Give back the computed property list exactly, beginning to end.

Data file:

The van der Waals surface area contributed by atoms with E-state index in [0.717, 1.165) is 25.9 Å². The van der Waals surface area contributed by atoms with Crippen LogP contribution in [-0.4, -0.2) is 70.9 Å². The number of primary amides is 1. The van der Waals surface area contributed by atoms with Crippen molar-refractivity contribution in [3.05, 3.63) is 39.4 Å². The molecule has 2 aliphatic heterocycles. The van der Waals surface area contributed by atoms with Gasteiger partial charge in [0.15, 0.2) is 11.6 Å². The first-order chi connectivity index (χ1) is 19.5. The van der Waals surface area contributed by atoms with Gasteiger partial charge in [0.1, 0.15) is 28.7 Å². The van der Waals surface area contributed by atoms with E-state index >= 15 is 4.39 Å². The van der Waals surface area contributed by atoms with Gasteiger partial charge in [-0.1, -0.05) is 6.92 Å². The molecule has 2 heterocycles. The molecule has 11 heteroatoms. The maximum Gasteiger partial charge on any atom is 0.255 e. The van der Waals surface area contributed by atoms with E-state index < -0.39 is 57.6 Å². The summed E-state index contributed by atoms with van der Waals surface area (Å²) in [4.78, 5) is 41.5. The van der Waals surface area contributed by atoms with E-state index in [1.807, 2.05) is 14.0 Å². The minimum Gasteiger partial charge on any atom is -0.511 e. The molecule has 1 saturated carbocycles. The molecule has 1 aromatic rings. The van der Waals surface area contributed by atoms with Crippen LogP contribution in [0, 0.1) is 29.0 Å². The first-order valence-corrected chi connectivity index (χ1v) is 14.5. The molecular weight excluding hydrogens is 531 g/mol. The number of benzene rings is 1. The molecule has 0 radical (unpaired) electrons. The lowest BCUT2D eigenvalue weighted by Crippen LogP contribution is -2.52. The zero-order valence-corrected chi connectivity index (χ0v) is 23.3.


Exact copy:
The van der Waals surface area contributed by atoms with E-state index in [0.717, 1.165) is 25.9 Å². The van der Waals surface area contributed by atoms with Crippen LogP contribution in [-0.4, -0.2) is 70.9 Å². The number of primary amides is 1. The van der Waals surface area contributed by atoms with Crippen molar-refractivity contribution in [3.05, 3.63) is 39.4 Å². The molecule has 2 aliphatic heterocycles. The van der Waals surface area contributed by atoms with Gasteiger partial charge in [0.15, 0.2) is 11.6 Å². The first-order chi connectivity index (χ1) is 19.5. The van der Waals surface area contributed by atoms with Gasteiger partial charge in [0.1, 0.15) is 28.7 Å². The van der Waals surface area contributed by atoms with E-state index >= 15 is 4.39 Å². The van der Waals surface area contributed by atoms with Gasteiger partial charge in [-0.1, -0.05) is 6.92 Å². The molecule has 2 heterocycles. The molecule has 11 heteroatoms. The maximum Gasteiger partial charge on any atom is 0.255 e. The van der Waals surface area contributed by atoms with E-state index < -0.39 is 57.6 Å². The summed E-state index contributed by atoms with van der Waals surface area (Å²) in [4.78, 5) is 41.5. The van der Waals surface area contributed by atoms with E-state index in [1.807, 2.05) is 14.0 Å². The minimum Gasteiger partial charge on any atom is -0.511 e. The molecule has 1 saturated carbocycles. The molecule has 1 aromatic rings. The van der Waals surface area contributed by atoms with Crippen LogP contribution in [0, 0.1) is 29.0 Å². The first-order valence-corrected chi connectivity index (χ1v) is 14.5. The molecular weight excluding hydrogens is 531 g/mol. The number of benzene rings is 1. The molecule has 0 radical (unpaired) electrons. The lowest BCUT2D eigenvalue weighted by Crippen LogP contribution is -2.52. The zero-order valence-corrected chi connectivity index (χ0v) is 23.3.